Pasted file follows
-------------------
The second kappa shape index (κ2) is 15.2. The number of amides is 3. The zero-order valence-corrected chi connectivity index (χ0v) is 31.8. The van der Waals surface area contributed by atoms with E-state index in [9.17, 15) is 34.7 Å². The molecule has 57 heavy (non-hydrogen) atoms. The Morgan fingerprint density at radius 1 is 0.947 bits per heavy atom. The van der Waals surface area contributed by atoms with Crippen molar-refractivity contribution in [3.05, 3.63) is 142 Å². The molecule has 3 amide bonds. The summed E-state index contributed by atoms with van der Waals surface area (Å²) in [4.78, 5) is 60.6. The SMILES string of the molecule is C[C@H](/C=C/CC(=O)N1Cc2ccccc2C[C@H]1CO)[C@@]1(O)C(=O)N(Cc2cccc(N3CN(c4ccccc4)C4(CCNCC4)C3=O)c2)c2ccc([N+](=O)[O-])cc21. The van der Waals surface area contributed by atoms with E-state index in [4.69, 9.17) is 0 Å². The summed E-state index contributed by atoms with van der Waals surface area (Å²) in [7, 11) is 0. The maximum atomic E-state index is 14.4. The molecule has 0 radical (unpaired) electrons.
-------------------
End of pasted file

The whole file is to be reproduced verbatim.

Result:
The second kappa shape index (κ2) is 15.2. The number of amides is 3. The zero-order valence-corrected chi connectivity index (χ0v) is 31.8. The van der Waals surface area contributed by atoms with E-state index in [9.17, 15) is 34.7 Å². The molecule has 57 heavy (non-hydrogen) atoms. The Morgan fingerprint density at radius 1 is 0.947 bits per heavy atom. The van der Waals surface area contributed by atoms with Crippen molar-refractivity contribution in [3.05, 3.63) is 142 Å². The molecule has 3 amide bonds. The summed E-state index contributed by atoms with van der Waals surface area (Å²) in [4.78, 5) is 60.6. The SMILES string of the molecule is C[C@H](/C=C/CC(=O)N1Cc2ccccc2C[C@H]1CO)[C@@]1(O)C(=O)N(Cc2cccc(N3CN(c4ccccc4)C4(CCNCC4)C3=O)c2)c2ccc([N+](=O)[O-])cc21. The van der Waals surface area contributed by atoms with E-state index in [4.69, 9.17) is 0 Å². The summed E-state index contributed by atoms with van der Waals surface area (Å²) in [7, 11) is 0. The maximum atomic E-state index is 14.4. The molecule has 0 radical (unpaired) electrons.